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 Denby Dale, Kirklees, West Yorkshire.  2nd February, 2020.

'A' Walk - Distance - 11 miles.    Leader - Martin Vincent.    Grade - moderate.    Ascent - 1300 feet.

This is a Denby Dale, Skelmanthorpe, Emley, Clayton West and Scissett, circular walk with 1300 ft of ascent.  There are good panoramic  views and reasonable, undulating field paths with the occasional stile.

The Emley Moor mast at 331 metres high soon comes into view, it is never far away, you may even see it’s legs as it follows us around !

We then pass under Kirklees Light Railway which has 4 steam & 2 diesel engines which are half size (15” gauge) prototypes. The Hawk is the largest and has 2- 4-wheel drive bogies, the full size engine was exported to Chile in 1903.

It’s then on to the Emley Millennium Green Wildlife park for a well deserved coffee stop.

Next on our travels is Emley Moor football ground. Emley made national news in 1997/8 season when they progressed to the 3rd round of the FA cup.

After passing St. Michaels (14th Century) Church at Emley, it’s now downhill across fields to Clayton West and the pack horse bridge which dates back to the 16th Century. As well as providing a local crossing point of the River Dearne the bridge formed the main route to Wakefield until it was superseded by the Wakefield to Denby Dale turnpike road in 1842. We pass Kaye’s Millennium Green Park for more wildlife and then return to Denby Dale.

The population of Denby Dale devised a way of enjoying themselves in 1788 to celebrate the recovery from illness of  George III, (after a bout of madness), by baking their first pie. The villagers also cooked a large pie near the White Hart, to celebrate Wellington’s victory at Waterloo in 1815, continuing  to 'Pie Number 10' for the 2000 New Millennium. This pie weighed in at 12 tonnes and measured 40ft long x 8ft wide. It contained 3 tonnes of beef, 1 tonne of potatoes and 22 gallons of John Smith's Best Bitter!! Some pie !!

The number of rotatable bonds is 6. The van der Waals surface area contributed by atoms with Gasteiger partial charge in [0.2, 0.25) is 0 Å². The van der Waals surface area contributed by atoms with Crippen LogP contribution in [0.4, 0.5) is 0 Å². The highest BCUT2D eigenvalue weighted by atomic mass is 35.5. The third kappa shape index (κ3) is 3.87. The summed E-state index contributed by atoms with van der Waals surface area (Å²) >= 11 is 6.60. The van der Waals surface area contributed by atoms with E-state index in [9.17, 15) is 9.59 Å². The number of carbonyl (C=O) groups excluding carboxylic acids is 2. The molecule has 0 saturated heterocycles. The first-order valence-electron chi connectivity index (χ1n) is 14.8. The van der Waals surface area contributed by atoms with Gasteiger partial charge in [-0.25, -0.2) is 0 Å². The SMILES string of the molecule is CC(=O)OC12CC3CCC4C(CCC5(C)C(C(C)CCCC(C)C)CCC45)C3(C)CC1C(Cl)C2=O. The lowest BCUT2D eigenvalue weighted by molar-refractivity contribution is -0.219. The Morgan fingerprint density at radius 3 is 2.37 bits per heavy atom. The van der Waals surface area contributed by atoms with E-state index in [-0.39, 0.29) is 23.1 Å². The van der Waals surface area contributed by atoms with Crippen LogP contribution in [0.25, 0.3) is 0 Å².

What can they celebrate next and how long  will it be before they make another pie .... & how big will it be ??.

 'B' Walk - Distance - 8.6 miles.   Leader -  Clive Hickman.    Grade - moderate.   Ascent 1230 feet.

Defined paths with occasional muddy stretches amidst a pleasant landscape characterise our walk which begins at the Springfield Mills Visitor Centre to take advantage of their public toilets.  Heading south we follow a trail through a residential area, uphill and onwards towards Upper Denby, passing beneath the commuter rail track to Huddersfield and Sheffield.

Denby Dale now in the distance, we head directly east from Upper Denby along the road to pass beneath the railway once again at Pinfold Bridge, only to turn immediately south to Gunthwaite Hall, a tudor 16th century barn which now looks in need of 21st century renovation.  Better, more solid ground now features as we join the Barnsley Boundary Walk south east towards Gunthwaite Dam and its fellow-named bridge.  East takes us to Gadding Moor before heading north to skirt the woods on our left to Heald Head and on to the footbridge before crossing over the A635.

Our north easterly target from here is the café at Cannon Hall, a convenient lunch stop at over 5 miles into the walk, with several picnic benches and a public toilet next door.  To get there we certainly won’t be using the orIginal route via Spring House Farm which on the recce blocked our path with agricultural equipment before treating us to atrociously deep furrowed mud churned by the thoughtless farmer. It was here that poor Barry had a boot wrenched completely from his foot, which could only be dislodged by hand before he was only able to reach safety by stepping his socked foot back into the deep, watery mud.  Smile you might but the pictorial evidence is good reason for us all to pack a spare pair of socks !!!